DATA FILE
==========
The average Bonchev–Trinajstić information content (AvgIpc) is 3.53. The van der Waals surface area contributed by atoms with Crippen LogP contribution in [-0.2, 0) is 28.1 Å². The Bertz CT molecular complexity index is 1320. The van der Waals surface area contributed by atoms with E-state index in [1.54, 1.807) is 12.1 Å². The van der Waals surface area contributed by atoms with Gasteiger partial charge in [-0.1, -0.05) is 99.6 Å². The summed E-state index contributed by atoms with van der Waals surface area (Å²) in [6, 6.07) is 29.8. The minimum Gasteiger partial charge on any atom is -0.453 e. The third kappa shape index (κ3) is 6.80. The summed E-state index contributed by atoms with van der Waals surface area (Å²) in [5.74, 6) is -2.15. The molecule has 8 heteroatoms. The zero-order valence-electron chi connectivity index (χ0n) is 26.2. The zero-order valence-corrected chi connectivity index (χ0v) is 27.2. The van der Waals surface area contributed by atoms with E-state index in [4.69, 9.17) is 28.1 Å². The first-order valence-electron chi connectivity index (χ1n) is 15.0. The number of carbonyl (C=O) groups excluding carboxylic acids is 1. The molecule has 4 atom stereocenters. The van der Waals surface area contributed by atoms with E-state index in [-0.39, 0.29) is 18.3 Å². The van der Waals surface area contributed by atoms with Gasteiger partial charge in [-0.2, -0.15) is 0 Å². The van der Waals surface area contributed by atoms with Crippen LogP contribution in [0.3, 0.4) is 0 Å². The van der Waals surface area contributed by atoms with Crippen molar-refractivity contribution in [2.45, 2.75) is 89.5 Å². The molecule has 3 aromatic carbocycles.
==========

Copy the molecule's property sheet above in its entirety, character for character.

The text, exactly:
The average Bonchev–Trinajstić information content (AvgIpc) is 3.53. The van der Waals surface area contributed by atoms with Crippen LogP contribution in [-0.2, 0) is 28.1 Å². The Bertz CT molecular complexity index is 1320. The van der Waals surface area contributed by atoms with E-state index in [1.54, 1.807) is 12.1 Å². The van der Waals surface area contributed by atoms with Gasteiger partial charge in [-0.1, -0.05) is 99.6 Å². The summed E-state index contributed by atoms with van der Waals surface area (Å²) in [6, 6.07) is 29.8. The minimum Gasteiger partial charge on any atom is -0.453 e. The third kappa shape index (κ3) is 6.80. The summed E-state index contributed by atoms with van der Waals surface area (Å²) in [5.74, 6) is -2.15. The molecule has 8 heteroatoms. The zero-order valence-electron chi connectivity index (χ0n) is 26.2. The zero-order valence-corrected chi connectivity index (χ0v) is 27.2. The van der Waals surface area contributed by atoms with E-state index in [4.69, 9.17) is 28.1 Å². The first-order valence-electron chi connectivity index (χ1n) is 15.0. The number of carbonyl (C=O) groups excluding carboxylic acids is 1. The molecule has 4 atom stereocenters. The van der Waals surface area contributed by atoms with E-state index in [-0.39, 0.29) is 18.3 Å². The van der Waals surface area contributed by atoms with Gasteiger partial charge in [-0.2, -0.15) is 0 Å². The van der Waals surface area contributed by atoms with Crippen LogP contribution in [0.3, 0.4) is 0 Å². The van der Waals surface area contributed by atoms with Crippen molar-refractivity contribution in [2.45, 2.75) is 89.5 Å². The molecule has 3 aromatic carbocycles.